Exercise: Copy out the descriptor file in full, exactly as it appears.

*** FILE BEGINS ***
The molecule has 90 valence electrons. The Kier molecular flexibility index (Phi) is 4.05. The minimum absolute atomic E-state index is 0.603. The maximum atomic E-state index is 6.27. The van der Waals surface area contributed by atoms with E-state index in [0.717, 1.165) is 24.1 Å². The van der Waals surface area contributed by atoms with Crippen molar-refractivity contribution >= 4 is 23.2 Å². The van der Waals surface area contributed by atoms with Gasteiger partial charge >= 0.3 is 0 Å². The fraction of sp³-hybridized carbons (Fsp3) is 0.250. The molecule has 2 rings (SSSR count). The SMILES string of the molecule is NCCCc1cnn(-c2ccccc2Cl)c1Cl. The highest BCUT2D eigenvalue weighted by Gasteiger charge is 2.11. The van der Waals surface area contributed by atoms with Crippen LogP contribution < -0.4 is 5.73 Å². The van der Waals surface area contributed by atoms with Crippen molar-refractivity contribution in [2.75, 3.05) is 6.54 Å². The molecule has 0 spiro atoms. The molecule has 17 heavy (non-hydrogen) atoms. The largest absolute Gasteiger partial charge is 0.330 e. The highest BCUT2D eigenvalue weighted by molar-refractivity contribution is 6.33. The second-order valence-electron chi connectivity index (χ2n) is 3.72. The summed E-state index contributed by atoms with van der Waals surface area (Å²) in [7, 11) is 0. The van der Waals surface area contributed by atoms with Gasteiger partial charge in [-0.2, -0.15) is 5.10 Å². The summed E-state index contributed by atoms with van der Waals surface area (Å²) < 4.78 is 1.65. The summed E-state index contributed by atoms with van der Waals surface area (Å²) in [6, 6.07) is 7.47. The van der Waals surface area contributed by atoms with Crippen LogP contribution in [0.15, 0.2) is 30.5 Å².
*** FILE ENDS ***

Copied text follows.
The molecule has 90 valence electrons. The Kier molecular flexibility index (Phi) is 4.05. The minimum absolute atomic E-state index is 0.603. The maximum atomic E-state index is 6.27. The van der Waals surface area contributed by atoms with E-state index in [0.717, 1.165) is 24.1 Å². The van der Waals surface area contributed by atoms with Crippen molar-refractivity contribution >= 4 is 23.2 Å². The van der Waals surface area contributed by atoms with Gasteiger partial charge >= 0.3 is 0 Å². The fraction of sp³-hybridized carbons (Fsp3) is 0.250. The molecule has 2 rings (SSSR count). The SMILES string of the molecule is NCCCc1cnn(-c2ccccc2Cl)c1Cl. The highest BCUT2D eigenvalue weighted by Gasteiger charge is 2.11. The van der Waals surface area contributed by atoms with Crippen LogP contribution < -0.4 is 5.73 Å². The van der Waals surface area contributed by atoms with Crippen molar-refractivity contribution in [2.75, 3.05) is 6.54 Å². The molecule has 0 spiro atoms. The molecule has 17 heavy (non-hydrogen) atoms. The largest absolute Gasteiger partial charge is 0.330 e. The highest BCUT2D eigenvalue weighted by molar-refractivity contribution is 6.33. The second-order valence-electron chi connectivity index (χ2n) is 3.72. The summed E-state index contributed by atoms with van der Waals surface area (Å²) in [7, 11) is 0. The van der Waals surface area contributed by atoms with Gasteiger partial charge in [-0.2, -0.15) is 5.10 Å². The summed E-state index contributed by atoms with van der Waals surface area (Å²) < 4.78 is 1.65. The summed E-state index contributed by atoms with van der Waals surface area (Å²) in [6, 6.07) is 7.47. The van der Waals surface area contributed by atoms with Crippen LogP contribution in [0.15, 0.2) is 30.5 Å².